Daddy Yankee is officially retiring from music.
The 45-year-old Puerto Rican rapper, singer and songwriter, known as the “King of Reggaetón,” will culminate his musical run with Legendaddy, his first new studio album in 10 years, and a world tour.
Daddy Yankee had hinted at retirement and a last album and tour during an interview at Billboard’s Latin Music Week last year, but had yet to make an official announcement.
“Today, I’m announcing my retirement from music by giving you my best production and my best concert tour,” Daddy Yankee said in a statement in a press release issued on Sunday, March 20. “I will say goodbye celebrating these 32 years of experience with this new collector’s item, the album Legendaddy. I’m going to give you all the styles that have defined me, in one single album.”
Daddy Yankee’s Legendaddy will be released on May 24 at 8:00 pm ET.
His La Última Vuelta World Tour, a five-month trek, is set to kick off on August 10 in Portland, Oregon and run through December. Pre-sale tickets will go on sale on March 25, with a general public sale to follow on March 30. A full set of current tour dates is available on his official website.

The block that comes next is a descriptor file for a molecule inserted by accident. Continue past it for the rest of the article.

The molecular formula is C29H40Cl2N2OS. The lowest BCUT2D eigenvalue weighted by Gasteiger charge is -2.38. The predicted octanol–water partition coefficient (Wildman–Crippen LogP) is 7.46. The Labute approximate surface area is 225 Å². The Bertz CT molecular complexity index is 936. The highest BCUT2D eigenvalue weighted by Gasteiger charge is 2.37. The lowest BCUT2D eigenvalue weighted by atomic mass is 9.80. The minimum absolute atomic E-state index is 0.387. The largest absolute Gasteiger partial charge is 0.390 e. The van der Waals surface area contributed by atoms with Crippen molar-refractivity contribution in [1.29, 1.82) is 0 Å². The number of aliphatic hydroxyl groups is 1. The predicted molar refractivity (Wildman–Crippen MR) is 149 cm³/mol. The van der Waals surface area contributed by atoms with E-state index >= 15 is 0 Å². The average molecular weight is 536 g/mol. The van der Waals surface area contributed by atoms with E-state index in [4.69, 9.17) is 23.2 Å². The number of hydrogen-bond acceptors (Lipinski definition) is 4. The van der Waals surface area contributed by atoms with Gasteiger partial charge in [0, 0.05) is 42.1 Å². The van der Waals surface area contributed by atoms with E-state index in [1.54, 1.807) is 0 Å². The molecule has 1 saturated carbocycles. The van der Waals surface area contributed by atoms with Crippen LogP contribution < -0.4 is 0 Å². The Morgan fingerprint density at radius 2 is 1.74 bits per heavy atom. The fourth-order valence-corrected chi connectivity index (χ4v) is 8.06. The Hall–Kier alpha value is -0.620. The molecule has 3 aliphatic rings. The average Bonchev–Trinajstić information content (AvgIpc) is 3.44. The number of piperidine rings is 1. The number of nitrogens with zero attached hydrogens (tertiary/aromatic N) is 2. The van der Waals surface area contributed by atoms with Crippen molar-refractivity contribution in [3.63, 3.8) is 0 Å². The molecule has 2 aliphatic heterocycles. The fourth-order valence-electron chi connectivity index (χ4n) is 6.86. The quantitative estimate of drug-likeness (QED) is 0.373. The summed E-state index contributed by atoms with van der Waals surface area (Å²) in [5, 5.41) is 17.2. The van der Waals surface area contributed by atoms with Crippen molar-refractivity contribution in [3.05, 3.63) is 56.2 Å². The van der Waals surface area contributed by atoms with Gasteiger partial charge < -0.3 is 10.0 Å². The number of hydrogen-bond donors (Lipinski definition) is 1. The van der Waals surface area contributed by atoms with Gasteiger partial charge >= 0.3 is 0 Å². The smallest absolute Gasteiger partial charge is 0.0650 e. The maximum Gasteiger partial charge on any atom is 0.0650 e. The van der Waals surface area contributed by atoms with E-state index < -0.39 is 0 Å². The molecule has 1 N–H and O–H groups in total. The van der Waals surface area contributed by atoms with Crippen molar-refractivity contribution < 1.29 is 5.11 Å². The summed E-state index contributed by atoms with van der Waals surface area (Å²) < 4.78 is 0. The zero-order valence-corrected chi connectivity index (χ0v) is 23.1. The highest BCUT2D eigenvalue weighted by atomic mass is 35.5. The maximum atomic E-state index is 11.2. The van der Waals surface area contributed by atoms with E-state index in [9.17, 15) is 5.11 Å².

Daddy Yankee has had six No. 1s on the Top Latin Albums chart, starting with 2004’s Barrio Fino, the first-ever reggaetón album to hit that spot. As of March 2022, he’s seen 76 entries on Latin Airplay and 86 on Hot Latin Songs, including the record-shattering “Despacito” alongside Luis Fonsi.
“I like to say I took the bullets,” he told Billboard in 2021 of bringing reggaetón to the mainstream music market. “I wanted people to understand my essence, where I come from, what I represent. But at the same time, I wanted to take my culture to the very top. I can’t tell you there was a formula. Reggaetón was initially only known on the East Coast. When I released Barrio Fino, the West Coast didn’t get it. I’d go to Los Angeles or Mexico and people knew Daddy Yankee, but they didn’t know what reggaetón was. I had to take the culture with me everywhere so it became permanent instead of fizzling out like other genres where artists simply promote themselves. When I did promotion, I talked about all the artists in my album: ‘This is me. But this album also features Zion & Lennox, Plan B, Ivy Queen.’ I had to play their music and say, ‘This is them. This is reggaetón.’”